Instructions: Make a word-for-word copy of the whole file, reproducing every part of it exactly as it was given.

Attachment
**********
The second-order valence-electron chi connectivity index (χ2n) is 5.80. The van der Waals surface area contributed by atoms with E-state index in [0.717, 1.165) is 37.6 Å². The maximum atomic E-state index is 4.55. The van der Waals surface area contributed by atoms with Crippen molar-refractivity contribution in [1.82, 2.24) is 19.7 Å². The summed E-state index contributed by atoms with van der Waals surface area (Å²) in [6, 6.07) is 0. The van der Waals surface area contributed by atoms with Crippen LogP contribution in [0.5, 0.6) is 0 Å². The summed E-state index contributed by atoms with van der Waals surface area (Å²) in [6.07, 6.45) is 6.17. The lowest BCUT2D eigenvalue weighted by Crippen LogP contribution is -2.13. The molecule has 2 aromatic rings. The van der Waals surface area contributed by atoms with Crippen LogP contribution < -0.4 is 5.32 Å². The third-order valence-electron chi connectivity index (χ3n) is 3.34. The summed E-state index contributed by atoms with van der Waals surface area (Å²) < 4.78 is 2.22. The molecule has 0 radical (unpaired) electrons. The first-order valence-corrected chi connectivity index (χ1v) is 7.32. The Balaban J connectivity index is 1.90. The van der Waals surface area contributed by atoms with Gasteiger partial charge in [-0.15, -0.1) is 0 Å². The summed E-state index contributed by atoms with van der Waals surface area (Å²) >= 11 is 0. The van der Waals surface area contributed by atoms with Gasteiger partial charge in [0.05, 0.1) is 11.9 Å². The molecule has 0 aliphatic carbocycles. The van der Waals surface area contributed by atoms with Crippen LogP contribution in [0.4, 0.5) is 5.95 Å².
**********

The second-order valence-electron chi connectivity index (χ2n) is 5.80. The van der Waals surface area contributed by atoms with E-state index in [0.717, 1.165) is 37.6 Å². The maximum atomic E-state index is 4.55. The van der Waals surface area contributed by atoms with Crippen molar-refractivity contribution in [1.82, 2.24) is 19.7 Å². The summed E-state index contributed by atoms with van der Waals surface area (Å²) in [6, 6.07) is 0. The van der Waals surface area contributed by atoms with Crippen LogP contribution in [0.5, 0.6) is 0 Å². The summed E-state index contributed by atoms with van der Waals surface area (Å²) in [6.07, 6.45) is 6.17. The lowest BCUT2D eigenvalue weighted by Crippen LogP contribution is -2.13. The molecule has 2 aromatic rings. The van der Waals surface area contributed by atoms with Crippen LogP contribution < -0.4 is 5.32 Å². The third-order valence-electron chi connectivity index (χ3n) is 3.34. The summed E-state index contributed by atoms with van der Waals surface area (Å²) < 4.78 is 2.22. The molecule has 0 radical (unpaired) electrons. The first-order valence-corrected chi connectivity index (χ1v) is 7.32. The Balaban J connectivity index is 1.90. The van der Waals surface area contributed by atoms with Gasteiger partial charge in [-0.15, -0.1) is 0 Å². The summed E-state index contributed by atoms with van der Waals surface area (Å²) >= 11 is 0. The van der Waals surface area contributed by atoms with Gasteiger partial charge in [0.05, 0.1) is 11.9 Å². The molecule has 0 aliphatic carbocycles. The van der Waals surface area contributed by atoms with Crippen LogP contribution in [0.4, 0.5) is 5.95 Å².